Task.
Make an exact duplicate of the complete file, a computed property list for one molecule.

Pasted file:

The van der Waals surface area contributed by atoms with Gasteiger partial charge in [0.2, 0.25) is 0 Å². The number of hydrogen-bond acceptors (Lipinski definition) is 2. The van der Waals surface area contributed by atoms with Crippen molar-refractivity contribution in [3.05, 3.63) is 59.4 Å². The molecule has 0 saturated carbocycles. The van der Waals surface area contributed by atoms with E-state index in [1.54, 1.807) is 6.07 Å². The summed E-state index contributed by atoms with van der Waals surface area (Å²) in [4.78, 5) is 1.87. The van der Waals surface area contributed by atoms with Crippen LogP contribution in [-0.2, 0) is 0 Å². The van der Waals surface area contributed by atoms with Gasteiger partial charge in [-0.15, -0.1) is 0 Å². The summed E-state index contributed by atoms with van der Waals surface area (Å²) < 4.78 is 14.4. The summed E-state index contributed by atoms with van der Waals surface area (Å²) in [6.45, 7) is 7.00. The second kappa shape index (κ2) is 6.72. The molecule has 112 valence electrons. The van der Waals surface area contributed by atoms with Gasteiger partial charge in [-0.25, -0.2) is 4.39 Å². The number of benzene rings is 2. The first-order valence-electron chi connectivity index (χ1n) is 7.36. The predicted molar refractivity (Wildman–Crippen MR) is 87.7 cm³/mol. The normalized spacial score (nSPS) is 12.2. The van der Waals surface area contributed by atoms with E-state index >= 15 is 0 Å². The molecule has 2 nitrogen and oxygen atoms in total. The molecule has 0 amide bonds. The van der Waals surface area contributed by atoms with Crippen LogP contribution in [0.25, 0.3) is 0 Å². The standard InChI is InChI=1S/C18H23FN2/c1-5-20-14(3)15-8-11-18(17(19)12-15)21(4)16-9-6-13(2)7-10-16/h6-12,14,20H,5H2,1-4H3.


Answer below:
The van der Waals surface area contributed by atoms with Gasteiger partial charge in [0.2, 0.25) is 0 Å². The number of hydrogen-bond acceptors (Lipinski definition) is 2. The van der Waals surface area contributed by atoms with Crippen molar-refractivity contribution in [3.05, 3.63) is 59.4 Å². The molecule has 0 saturated carbocycles. The van der Waals surface area contributed by atoms with E-state index in [1.54, 1.807) is 6.07 Å². The summed E-state index contributed by atoms with van der Waals surface area (Å²) in [4.78, 5) is 1.87. The van der Waals surface area contributed by atoms with Crippen LogP contribution in [-0.2, 0) is 0 Å². The van der Waals surface area contributed by atoms with Gasteiger partial charge in [-0.15, -0.1) is 0 Å². The summed E-state index contributed by atoms with van der Waals surface area (Å²) < 4.78 is 14.4. The summed E-state index contributed by atoms with van der Waals surface area (Å²) in [6.45, 7) is 7.00. The second kappa shape index (κ2) is 6.72. The molecule has 112 valence electrons. The van der Waals surface area contributed by atoms with Gasteiger partial charge in [-0.25, -0.2) is 4.39 Å². The number of benzene rings is 2. The first-order valence-electron chi connectivity index (χ1n) is 7.36. The predicted molar refractivity (Wildman–Crippen MR) is 87.7 cm³/mol. The normalized spacial score (nSPS) is 12.2. The van der Waals surface area contributed by atoms with E-state index >= 15 is 0 Å². The molecule has 2 nitrogen and oxygen atoms in total. The molecule has 0 amide bonds. The van der Waals surface area contributed by atoms with Crippen LogP contribution in [0.25, 0.3) is 0 Å². The standard InChI is InChI=1S/C18H23FN2/c1-5-20-14(3)15-8-11-18(17(19)12-15)21(4)16-9-6-13(2)7-10-16/h6-12,14,20H,5H2,1-4H3.